THE BLOG
05/24/2008 05:12 am ET | Updated May 25, 2011

Solving America's Healthcare Crisis, One State at a Time

I was sitting in my daughter's orientation for a year overseas with the AFS Program listening to this over-protective mother keep babbling on about how her daughter hadn't been assigned to a program yet, didn't have a visa, blah blah blah. When she started to fret about what would happen if she got in an accident overseas and needed healthcare I just had to but-in.

Me: "She'll probably get a lot better healthcare overseas than she would get in the US. And I'm a physician."

[And also a blogger who wrote about his experiences getting stitched up for free by a foxy Danish doctor ("Our Healthcare System Sucks")]

Unknown Woman: "But what if they don't take her health insurance in that country?"

Me: "You don't need health insurance in countries that have a national health care system."

Outside I ran into a guy who had heard my comments.

Guy: "So is this just a bunch of propaganda about how you have to wait longer for healthcare in Canada?"

Me: "It's not true that you have to wait for treatment life-threatening conditions. But you might have to wait for an MRI while you could just walk in to any place in the US and get one right away if you could pay for it or you had the right insurance. The US has over-built imaging centers and same day surgery or procedure centers (like cardiac catheterization labs) in order to pump up their profits. A lot of this imaging and procedures is not useful."

Guy: "My doctor ordered an X-ray for my back because I had low back pain. When I went to the imaging center they wanted to do a CT scan. I had to argue with them about it to do an X-ray as the doctor had requested instead of a CT scan."

Me: "It just goes to show you that when they have the expensive machines they feel that they need to use them to pay for them."

The fact is that the US healthcare system is enormously wasteful and inefficient, and is gobbling up more and more of the gross national product. Almost 16% of our GDP is spent on healthcare, versus 11% for France and 8% for Britain. As the costs of healthcare keep going up, they threaten to drown small business owners and swamp our economy as a whole; and often the expenses are for tests or procedures that aren't needed. Insurance companies, drug companies, hospitals and doctors organizations, together with their allies in government, are force feeding the American public with propaganda about our healthcare system being the best in the world, or how people are dying while waiting for their MRI in Canada.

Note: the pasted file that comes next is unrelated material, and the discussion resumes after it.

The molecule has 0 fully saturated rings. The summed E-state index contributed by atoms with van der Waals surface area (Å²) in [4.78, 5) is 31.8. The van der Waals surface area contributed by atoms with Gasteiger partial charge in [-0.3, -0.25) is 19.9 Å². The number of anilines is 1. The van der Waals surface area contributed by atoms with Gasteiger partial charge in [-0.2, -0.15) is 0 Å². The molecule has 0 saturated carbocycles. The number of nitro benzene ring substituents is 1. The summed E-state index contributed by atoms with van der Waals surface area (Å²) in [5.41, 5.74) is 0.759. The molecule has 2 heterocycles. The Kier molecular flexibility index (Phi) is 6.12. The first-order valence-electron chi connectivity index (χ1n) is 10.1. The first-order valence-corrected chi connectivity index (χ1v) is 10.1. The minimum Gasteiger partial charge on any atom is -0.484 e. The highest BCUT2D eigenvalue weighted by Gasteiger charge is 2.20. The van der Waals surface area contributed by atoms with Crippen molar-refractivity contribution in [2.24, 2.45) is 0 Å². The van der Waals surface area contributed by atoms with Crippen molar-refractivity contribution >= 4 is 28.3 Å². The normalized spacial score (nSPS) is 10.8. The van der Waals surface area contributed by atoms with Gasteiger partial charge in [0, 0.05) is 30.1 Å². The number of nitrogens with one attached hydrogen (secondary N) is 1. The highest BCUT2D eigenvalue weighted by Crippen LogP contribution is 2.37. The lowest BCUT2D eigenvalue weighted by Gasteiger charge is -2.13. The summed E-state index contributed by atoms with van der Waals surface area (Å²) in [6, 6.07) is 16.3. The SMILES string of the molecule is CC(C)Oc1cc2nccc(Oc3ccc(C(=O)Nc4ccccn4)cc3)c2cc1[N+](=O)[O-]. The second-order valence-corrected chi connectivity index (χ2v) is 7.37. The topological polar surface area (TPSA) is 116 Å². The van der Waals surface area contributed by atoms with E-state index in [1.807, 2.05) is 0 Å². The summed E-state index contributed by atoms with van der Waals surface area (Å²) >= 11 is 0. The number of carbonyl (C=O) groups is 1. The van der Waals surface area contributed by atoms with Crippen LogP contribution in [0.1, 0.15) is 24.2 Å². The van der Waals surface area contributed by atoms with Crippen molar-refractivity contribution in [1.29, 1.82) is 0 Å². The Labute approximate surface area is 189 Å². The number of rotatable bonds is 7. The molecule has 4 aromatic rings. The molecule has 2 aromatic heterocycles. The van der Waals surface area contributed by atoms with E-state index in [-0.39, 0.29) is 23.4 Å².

The fact is that the data shows that people from foreign countries aren't more unhappy with their health care, 37% of Americans skip medications or recommended care because of cost -- rates well above those in any other country. In some cases, self-employed people who forgo health insurance because it is prohibitively expensive for this group of people are dying because of a lack of proper care. This is in spite of the fact that the US as a whole spends twice as much on healthcare as any other country in the world. And the price keeps going up and up.

Americans also reported the highest rate of medical errors, with one third of patients with chronic medical conditions reporting a medical, medication or lab test error in the past year.

As pointed out in a recent editorial in the New England Journal of Medicine, healthcare doesn't really respond to the supply and demand aspects of the typical marketplace, where more competition makes better "products." When you try to apply that logic to healthcare things get incredibly expensive real fast. And wasteful. And it pisses everyone off, because the "perverse incentives" of the healthcare system means that doctors can't spend time with patients, patients get tests and procedures they don't need, and everyone gets frustrated with the byzantine system of multiple insurers, that blocks efficiencies such as electronic charting and uniform billing. Competition and the private marketplace is not the best approach for healthcare. You just think it is because you've been listening to a bunch of fruit-loops like Rush Limbaugh and Neil Boortz. Turn off your radio.

The fact is that our healthcare system is broken and needs to be rebuilt from the ground up. (An opinion shared by 34% of Americans.) More Americans feel that their healthcare system is broken and needs to be completely redone than any other industrialized country.

This morning I was lying in bed listening to the radio when I got the answer. You see the Governor of the State of Georgia, Sonny Perdue, signed a bill into law that allows you to go into restaurants or parks packing a hidden gun. He also signed a bill that allowed the auto insurance industry to raise insurance premiums whenever they want. That is when it hit me: Why don't they just extend the rules to places where you can carry a concealed gun to the legislature building, so that disgruntled patients can brandish their weapons whenever corrupt politicians or their lobbyist friends want to pass legislation that will pass us further into the sinkhole of the collapsing American healthcare system?

What a lovely thought.

Rebuilding America's healthcare system. From the ground up. One state at a time. And what better state to start with than Georgia?

Doug Bremner MD is author of Before You Take That Pill: Why The Drug Industry May Be Bad For Your Health